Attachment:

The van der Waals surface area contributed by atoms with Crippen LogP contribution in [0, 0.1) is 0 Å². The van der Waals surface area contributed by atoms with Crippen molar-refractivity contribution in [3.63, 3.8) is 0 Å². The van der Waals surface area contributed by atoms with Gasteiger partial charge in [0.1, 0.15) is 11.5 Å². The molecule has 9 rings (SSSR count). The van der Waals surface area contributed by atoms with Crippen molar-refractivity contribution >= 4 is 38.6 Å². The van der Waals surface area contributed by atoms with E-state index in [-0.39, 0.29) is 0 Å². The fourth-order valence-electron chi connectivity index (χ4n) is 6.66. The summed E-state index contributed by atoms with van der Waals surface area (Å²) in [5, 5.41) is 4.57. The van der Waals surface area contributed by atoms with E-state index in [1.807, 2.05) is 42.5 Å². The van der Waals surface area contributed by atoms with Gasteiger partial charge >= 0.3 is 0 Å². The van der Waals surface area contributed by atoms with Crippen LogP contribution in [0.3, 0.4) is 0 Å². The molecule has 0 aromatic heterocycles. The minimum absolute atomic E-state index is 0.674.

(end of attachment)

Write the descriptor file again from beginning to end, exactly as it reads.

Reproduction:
The van der Waals surface area contributed by atoms with Crippen LogP contribution in [0, 0.1) is 0 Å². The van der Waals surface area contributed by atoms with Crippen molar-refractivity contribution in [3.63, 3.8) is 0 Å². The van der Waals surface area contributed by atoms with Gasteiger partial charge in [0.1, 0.15) is 11.5 Å². The molecule has 9 rings (SSSR count). The van der Waals surface area contributed by atoms with Crippen molar-refractivity contribution >= 4 is 38.6 Å². The van der Waals surface area contributed by atoms with E-state index in [-0.39, 0.29) is 0 Å². The fourth-order valence-electron chi connectivity index (χ4n) is 6.66. The summed E-state index contributed by atoms with van der Waals surface area (Å²) in [5, 5.41) is 4.57. The van der Waals surface area contributed by atoms with E-state index in [1.807, 2.05) is 42.5 Å². The van der Waals surface area contributed by atoms with Gasteiger partial charge >= 0.3 is 0 Å². The van der Waals surface area contributed by atoms with Crippen LogP contribution in [0.3, 0.4) is 0 Å². The molecule has 0 aromatic heterocycles. The minimum absolute atomic E-state index is 0.674.